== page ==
West Africa is renowned for its unusual Islamic architecture – these are the sights you shouldn't miss.Read more...
© Alex Sebley
This city is the centre of northern cultural modes that date back millennia, from smithies teeming with occult symbolism to sacrificial sites at the foot of Mount Korhogo.
Sited at the foot of the gradually rising mountain sharing its name, Korhogo lies at the heart of Ivory Coast’s 40,000km2 dry brush and grass savannah. The southern approach to the city is blessed with baobab- and acacia-lined valleys and thick, road-creeping plant life. In Korhogo city itself though, the trees are scanter and the scrub below them barely spreads over the hard red and orange earth, like a carpet wearing thin. In the summer this terrain can get exceedingly dusty, making you feel like you took a wrong turn somewhere and ended up much further north in Africa. Coming here from Abidjan or Grand-Bassam, the slower, calmer pace of life is conspicuous. You’ll see few cars (though a lot of motorbikes) and receive little to no hassle from vendors, inquisitive kids and dubious, self-appointed ‘guides’.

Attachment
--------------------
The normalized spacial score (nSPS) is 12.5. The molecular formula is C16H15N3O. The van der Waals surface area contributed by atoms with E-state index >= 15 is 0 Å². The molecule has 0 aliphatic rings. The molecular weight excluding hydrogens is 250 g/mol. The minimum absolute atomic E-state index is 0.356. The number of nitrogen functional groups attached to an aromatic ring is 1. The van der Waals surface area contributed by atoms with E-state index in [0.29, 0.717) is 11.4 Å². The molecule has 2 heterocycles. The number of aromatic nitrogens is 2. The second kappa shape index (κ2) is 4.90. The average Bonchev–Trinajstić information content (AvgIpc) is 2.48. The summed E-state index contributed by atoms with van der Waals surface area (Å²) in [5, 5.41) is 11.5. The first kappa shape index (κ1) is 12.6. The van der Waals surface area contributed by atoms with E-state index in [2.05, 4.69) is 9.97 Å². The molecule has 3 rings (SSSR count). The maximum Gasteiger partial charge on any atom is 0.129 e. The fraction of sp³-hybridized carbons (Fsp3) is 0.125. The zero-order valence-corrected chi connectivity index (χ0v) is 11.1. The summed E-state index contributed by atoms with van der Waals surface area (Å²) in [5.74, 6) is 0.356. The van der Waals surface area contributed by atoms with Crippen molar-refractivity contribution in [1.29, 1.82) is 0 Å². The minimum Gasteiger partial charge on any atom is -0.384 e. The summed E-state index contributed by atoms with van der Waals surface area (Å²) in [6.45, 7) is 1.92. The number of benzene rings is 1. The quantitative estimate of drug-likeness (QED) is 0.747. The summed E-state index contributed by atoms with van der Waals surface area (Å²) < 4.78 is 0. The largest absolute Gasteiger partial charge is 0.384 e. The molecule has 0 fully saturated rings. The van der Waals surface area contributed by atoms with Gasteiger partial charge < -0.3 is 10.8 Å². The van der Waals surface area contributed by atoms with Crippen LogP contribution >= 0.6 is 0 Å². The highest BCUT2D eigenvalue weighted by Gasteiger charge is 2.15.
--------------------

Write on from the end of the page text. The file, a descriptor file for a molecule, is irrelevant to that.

In both civil wars Korhogo was the location of several flashpoints, which resulted in damaged infrastructure and the scaring away of tourists who had been so essential to the city’s pre-war economy. Regeneration has been slow, but it has seen Korhogo’s main attractions re-open and flourish anew. All over the city and in the local Senoufo villages, you’ll find the old-world craftspeople who have helped build Korhogo’s reputation as one of Ivory Coast’s cultural hubs: weavers, painters, metalworkers and wood carvers, all of whom use intriguingly pre-modern tools and techniques.